Presbyters Uniwersytet Warszawski
ER 461
Augustine, bishop of Hippo Regius (North Africa) sends a letter to Olympius, the magister officiorum at the court of Ravenna, through a presbyter of Milevis, who passed through Hippo on his way to Ravenna with the letters of his bishop and townfolk. Augustine, Letter 97, AD 408.
Letter 97
2. [...] Ego tamen, licet nullum consilium cum eis communicare potuerim, non potui praetermittere per hunc fratrem et conpresbyterum meum, qui urgenti necessitate pro salute ciuis sui etiam media hieme quomodocumque ad illas partes uenire compulsus est, et salutare et admonere caritatem tuam, quam habes in Christo Iesu domino nostro, ut opus tuum bonum diligentissima acceleretur instantia, quo nouerint inimici ecclesiae leges illas, quae de idolis confringendis et haereticis corrigendis uiuo Stilichone in Africam missae sunt, uoluntate imperatoris piissimi et fidelissimi constitutas [...].
3. [...] Propterea quippe memoratus presbyter harum perlator, cum de regione sit Mileuitana, ab episcopo suo uenerabili fratre meo Seuero, qui tuam mecum sincerissimam dilectionem multum salutat, per Hipponem Regium, ubi ego sum, transire iussus est [...].
(ed. Goldbacher 1898: 517-518)
Letter 97
2. [...]  Though I was unable to share in some planning with them, I could not, nonetheless, pass up the chance to greet Your Charity, a charity which you have in Christ Jesus the Lord, by means of this brother and my fellow presbyter, who was forced to go to those parts somehow or other, even in the middle of winter, because of the urgent need for the safety of his fellow citizens. I also want to advise you to speed up your good work with much diligence and concern in order that the enemies of the Church may know that those laws which were sent to Africa concerning the destruction of idols and the correction of heretics, when Stilicho was still alive, had been established by the will of the most pious and faithful emperor. [...]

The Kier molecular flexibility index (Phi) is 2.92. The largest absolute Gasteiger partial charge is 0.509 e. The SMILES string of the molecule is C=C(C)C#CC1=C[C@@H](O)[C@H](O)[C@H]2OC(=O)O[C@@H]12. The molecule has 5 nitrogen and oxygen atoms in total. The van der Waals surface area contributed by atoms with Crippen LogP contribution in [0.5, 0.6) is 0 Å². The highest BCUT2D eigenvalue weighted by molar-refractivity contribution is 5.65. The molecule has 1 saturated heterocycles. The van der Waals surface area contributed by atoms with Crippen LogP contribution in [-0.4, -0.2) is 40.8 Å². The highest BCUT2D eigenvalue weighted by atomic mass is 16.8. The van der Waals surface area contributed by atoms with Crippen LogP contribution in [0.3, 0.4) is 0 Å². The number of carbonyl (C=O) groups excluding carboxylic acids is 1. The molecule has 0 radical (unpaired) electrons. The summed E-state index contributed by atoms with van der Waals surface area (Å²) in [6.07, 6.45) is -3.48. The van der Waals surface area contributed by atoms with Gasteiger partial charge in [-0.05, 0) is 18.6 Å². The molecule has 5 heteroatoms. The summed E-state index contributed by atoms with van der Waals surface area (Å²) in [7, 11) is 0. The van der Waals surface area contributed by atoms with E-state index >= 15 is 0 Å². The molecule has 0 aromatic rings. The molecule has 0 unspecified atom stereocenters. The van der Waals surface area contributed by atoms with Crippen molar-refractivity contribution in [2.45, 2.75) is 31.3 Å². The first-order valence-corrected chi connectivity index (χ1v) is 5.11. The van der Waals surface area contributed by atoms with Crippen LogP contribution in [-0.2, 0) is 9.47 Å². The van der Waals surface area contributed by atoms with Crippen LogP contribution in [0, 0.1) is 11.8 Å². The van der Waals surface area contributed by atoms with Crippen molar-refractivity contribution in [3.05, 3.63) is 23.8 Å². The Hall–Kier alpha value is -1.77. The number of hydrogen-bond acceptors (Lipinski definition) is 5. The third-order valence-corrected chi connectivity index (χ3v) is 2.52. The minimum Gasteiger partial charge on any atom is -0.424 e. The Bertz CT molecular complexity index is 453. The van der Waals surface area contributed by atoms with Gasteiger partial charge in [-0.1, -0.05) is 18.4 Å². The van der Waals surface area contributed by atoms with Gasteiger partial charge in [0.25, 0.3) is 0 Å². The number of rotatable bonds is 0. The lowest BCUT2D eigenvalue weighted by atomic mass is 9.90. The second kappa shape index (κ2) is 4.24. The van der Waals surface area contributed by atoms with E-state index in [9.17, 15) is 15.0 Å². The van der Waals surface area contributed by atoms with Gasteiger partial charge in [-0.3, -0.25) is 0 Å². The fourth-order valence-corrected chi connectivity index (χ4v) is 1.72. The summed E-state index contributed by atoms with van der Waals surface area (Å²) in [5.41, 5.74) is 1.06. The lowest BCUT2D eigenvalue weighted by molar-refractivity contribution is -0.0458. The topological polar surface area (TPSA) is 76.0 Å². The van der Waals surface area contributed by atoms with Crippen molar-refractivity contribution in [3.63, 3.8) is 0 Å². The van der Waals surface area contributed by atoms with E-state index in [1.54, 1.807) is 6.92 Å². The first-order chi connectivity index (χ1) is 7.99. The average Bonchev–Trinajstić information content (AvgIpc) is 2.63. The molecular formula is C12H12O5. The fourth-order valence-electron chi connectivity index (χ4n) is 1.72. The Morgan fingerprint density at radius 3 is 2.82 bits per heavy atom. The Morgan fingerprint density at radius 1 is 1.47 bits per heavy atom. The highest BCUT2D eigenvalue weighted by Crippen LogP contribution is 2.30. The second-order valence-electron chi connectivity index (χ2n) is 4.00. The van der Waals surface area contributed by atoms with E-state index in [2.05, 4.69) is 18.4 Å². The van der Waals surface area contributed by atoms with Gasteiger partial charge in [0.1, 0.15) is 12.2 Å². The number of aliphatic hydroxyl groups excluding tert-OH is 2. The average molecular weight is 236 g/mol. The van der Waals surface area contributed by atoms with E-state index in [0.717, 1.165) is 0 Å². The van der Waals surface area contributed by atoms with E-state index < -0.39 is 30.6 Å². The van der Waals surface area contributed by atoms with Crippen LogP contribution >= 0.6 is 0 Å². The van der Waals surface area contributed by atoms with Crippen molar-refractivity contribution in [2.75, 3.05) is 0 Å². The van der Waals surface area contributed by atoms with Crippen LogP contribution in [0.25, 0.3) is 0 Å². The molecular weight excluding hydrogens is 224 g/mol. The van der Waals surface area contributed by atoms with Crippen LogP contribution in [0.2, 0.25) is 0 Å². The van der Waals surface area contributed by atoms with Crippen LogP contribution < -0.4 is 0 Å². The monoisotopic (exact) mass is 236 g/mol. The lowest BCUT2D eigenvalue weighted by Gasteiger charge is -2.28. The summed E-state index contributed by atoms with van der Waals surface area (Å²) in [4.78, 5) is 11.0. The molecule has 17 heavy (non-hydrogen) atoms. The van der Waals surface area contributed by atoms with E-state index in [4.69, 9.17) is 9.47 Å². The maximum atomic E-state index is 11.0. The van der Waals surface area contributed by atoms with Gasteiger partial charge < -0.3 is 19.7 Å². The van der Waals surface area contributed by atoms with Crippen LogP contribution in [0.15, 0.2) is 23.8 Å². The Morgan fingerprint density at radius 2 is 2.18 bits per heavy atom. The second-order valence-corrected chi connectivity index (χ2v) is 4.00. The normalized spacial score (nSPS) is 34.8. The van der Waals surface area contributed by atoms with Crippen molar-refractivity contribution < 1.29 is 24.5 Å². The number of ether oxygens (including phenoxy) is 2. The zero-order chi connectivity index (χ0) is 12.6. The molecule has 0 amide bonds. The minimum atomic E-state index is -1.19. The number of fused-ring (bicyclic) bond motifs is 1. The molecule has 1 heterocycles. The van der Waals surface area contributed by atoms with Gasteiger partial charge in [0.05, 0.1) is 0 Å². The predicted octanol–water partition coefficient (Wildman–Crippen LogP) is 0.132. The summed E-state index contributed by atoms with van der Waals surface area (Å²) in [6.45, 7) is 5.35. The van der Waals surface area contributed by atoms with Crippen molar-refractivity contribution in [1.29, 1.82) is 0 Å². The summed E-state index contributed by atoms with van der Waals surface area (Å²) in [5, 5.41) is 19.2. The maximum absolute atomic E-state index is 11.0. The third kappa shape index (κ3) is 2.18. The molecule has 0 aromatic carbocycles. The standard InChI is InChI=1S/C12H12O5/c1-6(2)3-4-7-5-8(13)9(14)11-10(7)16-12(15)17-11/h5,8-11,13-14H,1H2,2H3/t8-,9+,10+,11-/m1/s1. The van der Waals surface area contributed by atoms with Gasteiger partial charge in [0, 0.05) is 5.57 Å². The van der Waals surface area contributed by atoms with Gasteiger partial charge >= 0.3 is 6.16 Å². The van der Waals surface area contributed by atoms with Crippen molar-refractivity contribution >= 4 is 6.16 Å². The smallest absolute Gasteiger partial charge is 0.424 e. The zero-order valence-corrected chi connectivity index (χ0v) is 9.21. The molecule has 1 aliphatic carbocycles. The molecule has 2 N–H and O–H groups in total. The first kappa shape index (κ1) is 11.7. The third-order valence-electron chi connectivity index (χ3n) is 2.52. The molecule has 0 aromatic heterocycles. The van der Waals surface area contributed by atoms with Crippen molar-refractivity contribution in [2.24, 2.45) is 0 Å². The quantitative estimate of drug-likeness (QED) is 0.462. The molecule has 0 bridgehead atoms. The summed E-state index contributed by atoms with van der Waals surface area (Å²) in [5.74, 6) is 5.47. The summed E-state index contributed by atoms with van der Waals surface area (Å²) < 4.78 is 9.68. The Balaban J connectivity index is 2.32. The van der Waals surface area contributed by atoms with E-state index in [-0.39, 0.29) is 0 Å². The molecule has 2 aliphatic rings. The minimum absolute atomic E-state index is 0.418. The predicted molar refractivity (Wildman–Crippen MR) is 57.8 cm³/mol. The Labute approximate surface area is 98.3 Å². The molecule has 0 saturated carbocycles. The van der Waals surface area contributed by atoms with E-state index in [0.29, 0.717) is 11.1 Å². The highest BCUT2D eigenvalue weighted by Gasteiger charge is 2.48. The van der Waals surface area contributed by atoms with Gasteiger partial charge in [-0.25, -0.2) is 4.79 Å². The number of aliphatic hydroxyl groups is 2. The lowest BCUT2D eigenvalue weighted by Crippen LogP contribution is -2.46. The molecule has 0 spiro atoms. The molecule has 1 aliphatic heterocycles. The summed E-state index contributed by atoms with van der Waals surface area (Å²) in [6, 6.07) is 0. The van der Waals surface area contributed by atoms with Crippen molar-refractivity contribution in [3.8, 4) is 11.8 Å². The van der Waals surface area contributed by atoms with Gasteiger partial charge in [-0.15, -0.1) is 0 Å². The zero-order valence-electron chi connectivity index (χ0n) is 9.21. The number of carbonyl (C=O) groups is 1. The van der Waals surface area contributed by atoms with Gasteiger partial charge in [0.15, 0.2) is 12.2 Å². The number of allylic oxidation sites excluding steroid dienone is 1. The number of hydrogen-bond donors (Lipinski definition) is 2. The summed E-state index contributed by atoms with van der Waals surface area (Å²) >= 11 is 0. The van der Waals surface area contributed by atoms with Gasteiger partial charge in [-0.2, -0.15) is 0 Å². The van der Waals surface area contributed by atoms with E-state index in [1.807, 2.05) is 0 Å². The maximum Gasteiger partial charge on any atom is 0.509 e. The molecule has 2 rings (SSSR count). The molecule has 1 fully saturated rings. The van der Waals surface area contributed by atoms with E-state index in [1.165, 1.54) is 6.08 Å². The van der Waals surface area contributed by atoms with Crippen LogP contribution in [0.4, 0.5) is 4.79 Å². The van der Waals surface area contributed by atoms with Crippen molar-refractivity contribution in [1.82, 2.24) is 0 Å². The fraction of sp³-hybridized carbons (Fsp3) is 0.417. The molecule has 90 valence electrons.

3. [...] For this reason, of course, the presbyter I mentioned who carried the letters, since he was from the region of Milevis, was ordered by his venerable bishop, my brother, Severus, who salutes Your Charity sincerely together with me, to pass through Hippo Regius, where I am. [...]
(trans. R. Teske, slightly modified)


Augustine, already a bishop, calls an anonymous presbyter his "fellow presbyter" ("conpresbyter"). He carried the letters of his bishop, and probably of his fellow citizens, or was at least meant to represent them at the court of Ravenna, as he travelled "because of the urgent need for the safety of his fellow citizens".

Place of event:

  • Latin North Africa
  • Italy north of Rome with Corsica and Sardinia
  • Hippo Regius
  • Milevis
  • Ravenna

About the source:

Author: Augustine of Hippo
Title: Letters, Epistulae
Origin: Hippo Regius (Latin North Africa)
Denomination: Catholic/Nicene/Chalcedonian
The letters of Augustine of Hippo cover a wide range of topics: Holy Scripture, dogma and liturgy, philosophy, religious practice and everyday life. They range from full-scale theological treatises to small notes asking someone for a favour. The preserved corpus includes 308 letters, 252 written by Augustine, 49 that others sent to him and seven exchanged between third parties. 29 letters have been discovered only in the 20th century and edited in 1981 by Johannes Divjak; they are distinguished by the asterisk (*) after their number.
The preserved letters of Augustine extend over the period from his stay at Cassiciacum in 386 to his death in Hippo in 430.
A. Goldbacher ed., S. Augustini Hipponiensis Episcopi Epistulae, Pars 2, Ep. 31-123, Corpus Scriptorum Ecclesiasticorum Latinorum 34/2,  Prague-Vienna-Leipzig 1898.
Saint Augustine, Letters 1-99, trans. R. Teske, New York 2001.


Travel and change of residence
    Described by a title - Presbyter/πρεσβύτερος
      Ecclesiastical administration - Ecclesiastical envoy
        Relation with - Bishop/Monastic superior
          Relation with - Townsman
            Described by a title - Conpresbyter
              Please quote this record referring to its author, database name, number, and, if possible, stable URL: S. Adamiak, Presbyters in the Late Antique West, ER461,